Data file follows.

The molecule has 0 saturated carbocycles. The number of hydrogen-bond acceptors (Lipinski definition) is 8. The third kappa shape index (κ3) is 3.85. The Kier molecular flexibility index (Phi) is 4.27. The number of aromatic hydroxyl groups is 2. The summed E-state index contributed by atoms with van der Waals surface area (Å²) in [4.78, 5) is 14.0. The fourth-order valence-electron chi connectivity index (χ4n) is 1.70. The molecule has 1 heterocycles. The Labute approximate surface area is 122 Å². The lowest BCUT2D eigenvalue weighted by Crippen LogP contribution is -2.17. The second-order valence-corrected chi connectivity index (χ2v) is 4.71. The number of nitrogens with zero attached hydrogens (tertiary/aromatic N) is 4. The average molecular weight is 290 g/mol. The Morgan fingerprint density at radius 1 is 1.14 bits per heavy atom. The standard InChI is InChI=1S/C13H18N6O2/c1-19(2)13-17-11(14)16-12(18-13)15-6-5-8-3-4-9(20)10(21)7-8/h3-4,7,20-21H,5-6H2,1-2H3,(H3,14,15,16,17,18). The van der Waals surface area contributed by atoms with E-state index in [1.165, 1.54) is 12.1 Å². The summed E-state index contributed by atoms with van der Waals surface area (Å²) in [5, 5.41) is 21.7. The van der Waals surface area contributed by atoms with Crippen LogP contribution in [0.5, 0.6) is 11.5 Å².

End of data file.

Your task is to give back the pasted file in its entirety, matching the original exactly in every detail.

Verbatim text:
The molecule has 0 saturated carbocycles. The number of hydrogen-bond acceptors (Lipinski definition) is 8. The third kappa shape index (κ3) is 3.85. The Kier molecular flexibility index (Phi) is 4.27. The number of aromatic hydroxyl groups is 2. The summed E-state index contributed by atoms with van der Waals surface area (Å²) in [4.78, 5) is 14.0. The fourth-order valence-electron chi connectivity index (χ4n) is 1.70. The molecule has 1 heterocycles. The Labute approximate surface area is 122 Å². The lowest BCUT2D eigenvalue weighted by Crippen LogP contribution is -2.17. The second-order valence-corrected chi connectivity index (χ2v) is 4.71. The number of nitrogens with zero attached hydrogens (tertiary/aromatic N) is 4. The average molecular weight is 290 g/mol. The Morgan fingerprint density at radius 1 is 1.14 bits per heavy atom. The standard InChI is InChI=1S/C13H18N6O2/c1-19(2)13-17-11(14)16-12(18-13)15-6-5-8-3-4-9(20)10(21)7-8/h3-4,7,20-21H,5-6H2,1-2H3,(H3,14,15,16,17,18). The van der Waals surface area contributed by atoms with E-state index in [1.165, 1.54) is 12.1 Å². The summed E-state index contributed by atoms with van der Waals surface area (Å²) in [5, 5.41) is 21.7. The van der Waals surface area contributed by atoms with Crippen LogP contribution in [0.5, 0.6) is 11.5 Å².